Disciplines need to become ‘joined-up’ throughout the education process. This can mean multi-disciplinary meetings or through the information audiences physically receive via the web, email or post. Clinical and non-clinical groups can learn from each other. This allows education to encompass disease and treatment information in the context of the anticipated or existing service delivery picture in a specific Local Health Economy (LHE).

Industry-led support for non-clinical professionals has over recent years trended towards the ‘template’ approach. Whereas this approach has a value to a point, it falls short of truly recognising the differing systems and priorities of LHEs across the UK.

Each LHE across England, Scotland, Wales and Northern Ireland will benefit from truly bespoke support from industry and other stakeholders. An optimum and increasing solution is for the industry to provide well-trained and empowered field-based personnel with resources that can be adapted to benefit the LHE following a frank discussion around needs and solutions. The activities that follow from that relationship can emerge in the form of a meetings series, patient pathway development, general sponsorship programme, nurse secondments through to IT support. Whereas this approach is much talked about, it still needs to be implemented effectively as an industry standard.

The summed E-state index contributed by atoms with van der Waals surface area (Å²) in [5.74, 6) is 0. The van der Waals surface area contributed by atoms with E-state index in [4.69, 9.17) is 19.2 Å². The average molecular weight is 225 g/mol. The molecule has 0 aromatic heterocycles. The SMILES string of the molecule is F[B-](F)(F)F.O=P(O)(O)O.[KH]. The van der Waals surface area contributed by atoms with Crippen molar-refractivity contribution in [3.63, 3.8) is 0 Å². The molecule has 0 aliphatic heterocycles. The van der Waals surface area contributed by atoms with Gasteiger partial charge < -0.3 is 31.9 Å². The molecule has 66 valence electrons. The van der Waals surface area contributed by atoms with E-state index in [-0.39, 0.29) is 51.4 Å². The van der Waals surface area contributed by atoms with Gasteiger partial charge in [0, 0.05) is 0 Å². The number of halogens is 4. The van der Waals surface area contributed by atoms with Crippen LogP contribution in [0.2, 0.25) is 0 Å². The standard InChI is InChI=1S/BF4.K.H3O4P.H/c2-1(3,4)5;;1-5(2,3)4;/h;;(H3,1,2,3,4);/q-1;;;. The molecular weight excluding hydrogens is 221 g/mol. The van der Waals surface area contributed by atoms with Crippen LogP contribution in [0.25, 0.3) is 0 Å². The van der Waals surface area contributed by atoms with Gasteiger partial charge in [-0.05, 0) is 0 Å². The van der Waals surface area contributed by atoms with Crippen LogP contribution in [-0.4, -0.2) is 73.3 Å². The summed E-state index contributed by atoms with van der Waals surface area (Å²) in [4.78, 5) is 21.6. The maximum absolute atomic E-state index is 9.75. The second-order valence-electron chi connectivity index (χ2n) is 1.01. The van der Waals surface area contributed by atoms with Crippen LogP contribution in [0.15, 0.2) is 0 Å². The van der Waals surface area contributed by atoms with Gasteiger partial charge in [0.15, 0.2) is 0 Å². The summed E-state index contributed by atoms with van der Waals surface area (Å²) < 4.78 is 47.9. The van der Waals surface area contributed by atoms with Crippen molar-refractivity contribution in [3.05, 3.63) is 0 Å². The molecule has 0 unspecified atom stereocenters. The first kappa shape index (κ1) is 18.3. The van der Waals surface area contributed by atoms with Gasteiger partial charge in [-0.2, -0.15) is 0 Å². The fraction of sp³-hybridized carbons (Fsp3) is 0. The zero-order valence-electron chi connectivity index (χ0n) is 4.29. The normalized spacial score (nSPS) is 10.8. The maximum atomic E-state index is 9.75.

An effective education programme needs to be truly multi-faceted, recognising national, local, clinical and non-clinical priorities needs within the given disease area. The NHS and the DoH recognise the benefits of industry support in improving healthcare delivery – working to achieve benefits for all stakeholders through the education process is an ongoing priority.

The Author
Janis Troup is managing director at Right Angle Communications
She can be contacted at